Typos and Grammatical Errors

Despite excellent scores on my SAT's many years ago, my school teacher husband continues to find it necessary to correct my spoken English. Threats of bodily harm have not produced any reduction in this most egregious habit. One annoying example is his assertion that I should feel "nauseated" and never "nauseous".

My pet peeve is for spelling errors and typos in publications that actually paid someone to edit them. Ever notice how "distrcating" a typo is when you're reading a book? I occasionally have an overwhelming urge to write the publisher and offer free proofreading in exchange for free reading material - a relationship from which we both could benefit.

As a legal secretary, I used to have heated arguments over punctuation with attorneys; for instance, was a comma before the "and" proper in a sequence? E.g., Bob, Mary, and Joe went to the store. Now that I work in business, I find improperly cited legal statutes unbelievably annoying.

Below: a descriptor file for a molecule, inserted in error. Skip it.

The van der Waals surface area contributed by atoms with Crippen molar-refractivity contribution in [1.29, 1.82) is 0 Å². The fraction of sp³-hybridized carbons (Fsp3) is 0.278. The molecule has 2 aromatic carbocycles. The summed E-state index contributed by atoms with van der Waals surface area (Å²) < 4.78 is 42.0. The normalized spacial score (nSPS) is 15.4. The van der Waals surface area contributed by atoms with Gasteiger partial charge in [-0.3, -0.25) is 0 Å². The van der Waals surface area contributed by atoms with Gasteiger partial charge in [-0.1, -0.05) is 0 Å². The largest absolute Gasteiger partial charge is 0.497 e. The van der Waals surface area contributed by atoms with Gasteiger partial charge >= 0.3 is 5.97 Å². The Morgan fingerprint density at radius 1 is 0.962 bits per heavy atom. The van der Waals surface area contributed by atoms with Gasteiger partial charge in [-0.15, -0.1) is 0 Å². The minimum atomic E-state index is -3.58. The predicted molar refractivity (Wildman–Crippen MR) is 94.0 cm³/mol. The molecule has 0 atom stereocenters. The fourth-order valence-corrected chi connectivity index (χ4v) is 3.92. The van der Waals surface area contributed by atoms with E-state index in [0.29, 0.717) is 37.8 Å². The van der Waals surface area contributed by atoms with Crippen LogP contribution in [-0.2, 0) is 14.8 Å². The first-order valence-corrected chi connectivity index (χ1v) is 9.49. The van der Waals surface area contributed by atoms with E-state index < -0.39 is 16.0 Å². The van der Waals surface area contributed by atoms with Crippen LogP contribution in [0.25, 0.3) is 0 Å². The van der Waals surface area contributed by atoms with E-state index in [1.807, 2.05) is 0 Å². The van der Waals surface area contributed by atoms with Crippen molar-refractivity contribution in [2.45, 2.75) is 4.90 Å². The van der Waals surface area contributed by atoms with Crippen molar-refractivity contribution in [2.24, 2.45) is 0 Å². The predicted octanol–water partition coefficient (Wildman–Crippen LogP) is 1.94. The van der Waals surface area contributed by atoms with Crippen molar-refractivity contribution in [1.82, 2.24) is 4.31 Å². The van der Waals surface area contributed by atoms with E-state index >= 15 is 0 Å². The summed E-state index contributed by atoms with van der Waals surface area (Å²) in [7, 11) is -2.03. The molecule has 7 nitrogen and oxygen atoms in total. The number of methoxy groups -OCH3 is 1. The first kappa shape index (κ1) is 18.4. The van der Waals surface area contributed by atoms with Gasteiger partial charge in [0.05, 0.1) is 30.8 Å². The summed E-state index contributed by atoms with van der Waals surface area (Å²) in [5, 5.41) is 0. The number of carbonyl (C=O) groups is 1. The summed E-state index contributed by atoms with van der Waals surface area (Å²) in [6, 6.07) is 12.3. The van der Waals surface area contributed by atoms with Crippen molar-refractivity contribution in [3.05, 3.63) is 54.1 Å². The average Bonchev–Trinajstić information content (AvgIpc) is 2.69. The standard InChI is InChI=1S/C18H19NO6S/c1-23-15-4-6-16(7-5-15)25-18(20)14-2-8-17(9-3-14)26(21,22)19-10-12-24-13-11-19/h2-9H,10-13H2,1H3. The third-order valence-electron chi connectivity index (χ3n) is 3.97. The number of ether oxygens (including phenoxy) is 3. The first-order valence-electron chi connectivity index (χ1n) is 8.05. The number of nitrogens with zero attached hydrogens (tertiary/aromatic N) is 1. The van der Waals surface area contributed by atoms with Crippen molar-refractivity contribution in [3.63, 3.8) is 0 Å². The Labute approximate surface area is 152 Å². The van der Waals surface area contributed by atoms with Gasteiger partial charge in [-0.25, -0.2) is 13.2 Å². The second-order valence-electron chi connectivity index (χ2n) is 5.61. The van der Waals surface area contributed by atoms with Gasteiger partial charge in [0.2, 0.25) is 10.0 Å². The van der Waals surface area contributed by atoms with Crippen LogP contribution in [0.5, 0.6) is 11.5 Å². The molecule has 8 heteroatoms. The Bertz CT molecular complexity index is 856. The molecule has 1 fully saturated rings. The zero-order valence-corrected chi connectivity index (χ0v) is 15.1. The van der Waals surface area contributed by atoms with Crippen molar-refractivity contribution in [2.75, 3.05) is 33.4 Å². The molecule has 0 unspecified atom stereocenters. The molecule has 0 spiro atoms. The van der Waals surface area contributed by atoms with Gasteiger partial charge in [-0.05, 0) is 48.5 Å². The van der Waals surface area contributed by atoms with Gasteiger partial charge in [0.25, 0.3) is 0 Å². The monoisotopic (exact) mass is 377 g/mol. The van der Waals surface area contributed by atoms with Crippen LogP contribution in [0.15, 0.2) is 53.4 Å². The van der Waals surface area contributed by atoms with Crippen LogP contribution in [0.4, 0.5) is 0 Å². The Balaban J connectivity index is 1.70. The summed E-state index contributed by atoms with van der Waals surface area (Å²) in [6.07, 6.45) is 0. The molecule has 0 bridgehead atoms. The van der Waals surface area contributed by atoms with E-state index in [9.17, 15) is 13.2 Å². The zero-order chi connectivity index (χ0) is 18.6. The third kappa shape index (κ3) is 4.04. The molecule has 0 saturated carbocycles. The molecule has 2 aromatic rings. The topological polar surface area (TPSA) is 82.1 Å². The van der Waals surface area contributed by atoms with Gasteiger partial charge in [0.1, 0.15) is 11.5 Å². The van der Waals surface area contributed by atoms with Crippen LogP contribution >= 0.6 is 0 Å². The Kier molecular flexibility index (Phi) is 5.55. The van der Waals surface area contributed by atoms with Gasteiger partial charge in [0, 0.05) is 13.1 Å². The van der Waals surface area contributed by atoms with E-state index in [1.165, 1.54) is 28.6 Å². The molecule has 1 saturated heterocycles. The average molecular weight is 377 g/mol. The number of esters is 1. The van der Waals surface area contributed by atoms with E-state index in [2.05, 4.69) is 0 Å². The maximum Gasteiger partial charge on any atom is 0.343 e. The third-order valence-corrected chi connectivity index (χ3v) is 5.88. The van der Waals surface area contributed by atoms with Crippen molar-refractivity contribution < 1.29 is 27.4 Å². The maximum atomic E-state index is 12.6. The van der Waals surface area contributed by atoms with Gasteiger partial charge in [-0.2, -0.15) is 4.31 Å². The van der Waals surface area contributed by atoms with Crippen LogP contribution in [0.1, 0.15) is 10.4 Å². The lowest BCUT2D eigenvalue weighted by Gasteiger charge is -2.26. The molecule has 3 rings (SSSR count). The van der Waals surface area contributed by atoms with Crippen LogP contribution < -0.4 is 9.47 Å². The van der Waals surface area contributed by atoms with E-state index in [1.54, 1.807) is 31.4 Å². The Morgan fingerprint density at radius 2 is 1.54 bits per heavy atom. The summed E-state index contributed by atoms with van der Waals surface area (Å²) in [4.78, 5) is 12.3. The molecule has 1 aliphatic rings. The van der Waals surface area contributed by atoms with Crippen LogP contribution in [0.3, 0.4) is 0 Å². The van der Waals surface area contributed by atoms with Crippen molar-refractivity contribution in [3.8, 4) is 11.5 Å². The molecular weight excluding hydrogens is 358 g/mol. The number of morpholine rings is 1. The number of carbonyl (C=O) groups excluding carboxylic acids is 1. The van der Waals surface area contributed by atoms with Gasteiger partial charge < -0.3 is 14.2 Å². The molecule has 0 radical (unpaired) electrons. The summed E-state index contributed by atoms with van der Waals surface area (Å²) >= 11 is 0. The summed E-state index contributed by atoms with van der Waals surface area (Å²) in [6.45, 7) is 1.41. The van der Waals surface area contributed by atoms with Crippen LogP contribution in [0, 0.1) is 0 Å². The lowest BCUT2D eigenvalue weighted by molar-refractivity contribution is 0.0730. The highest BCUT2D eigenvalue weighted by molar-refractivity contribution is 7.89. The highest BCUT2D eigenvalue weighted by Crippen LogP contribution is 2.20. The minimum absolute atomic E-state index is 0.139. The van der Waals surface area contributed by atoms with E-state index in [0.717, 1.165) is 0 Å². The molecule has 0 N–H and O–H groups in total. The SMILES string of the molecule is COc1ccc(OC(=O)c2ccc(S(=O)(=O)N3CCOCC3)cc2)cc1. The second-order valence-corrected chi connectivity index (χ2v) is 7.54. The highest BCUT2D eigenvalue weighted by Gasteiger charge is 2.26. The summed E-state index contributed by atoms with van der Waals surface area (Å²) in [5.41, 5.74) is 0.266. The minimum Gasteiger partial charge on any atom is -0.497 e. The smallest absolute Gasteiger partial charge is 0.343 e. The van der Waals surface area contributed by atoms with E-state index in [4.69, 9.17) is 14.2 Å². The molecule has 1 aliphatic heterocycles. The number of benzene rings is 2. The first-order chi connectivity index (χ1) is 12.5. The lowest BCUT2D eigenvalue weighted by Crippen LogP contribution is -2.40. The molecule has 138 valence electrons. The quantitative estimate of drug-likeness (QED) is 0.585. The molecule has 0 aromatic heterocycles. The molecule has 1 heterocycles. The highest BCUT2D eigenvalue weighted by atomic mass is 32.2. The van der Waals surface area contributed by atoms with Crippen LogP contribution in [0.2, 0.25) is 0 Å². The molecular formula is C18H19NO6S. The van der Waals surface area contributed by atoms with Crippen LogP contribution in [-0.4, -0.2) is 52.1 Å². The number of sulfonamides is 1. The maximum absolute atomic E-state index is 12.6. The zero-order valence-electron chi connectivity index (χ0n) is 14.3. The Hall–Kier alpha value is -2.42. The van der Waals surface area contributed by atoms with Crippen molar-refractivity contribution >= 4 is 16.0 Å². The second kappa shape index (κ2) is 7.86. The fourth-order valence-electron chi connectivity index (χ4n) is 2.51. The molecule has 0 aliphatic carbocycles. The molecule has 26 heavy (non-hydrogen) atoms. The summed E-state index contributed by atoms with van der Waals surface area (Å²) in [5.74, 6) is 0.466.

I once received a form reply email from a software company's support group addressed "Dear Sir". My first name is rather obviously not male. When I complained, I wound up in an extended email battle over the proper use of gender in business correspondence.

Obviously I have too much time on my hands.

Despite all that, even I can't manufacture much feeling over improper typographical punctuation due to software limitations. Apparently there are those who can. So, if you want to stretch your abilities to criticize others' mistakes, take a look at this article on the "Ten typographical mistakes everyone makes". You really have to wonder about people who research their software and proper typography to the level of granularity required to avoid these common mistakes.


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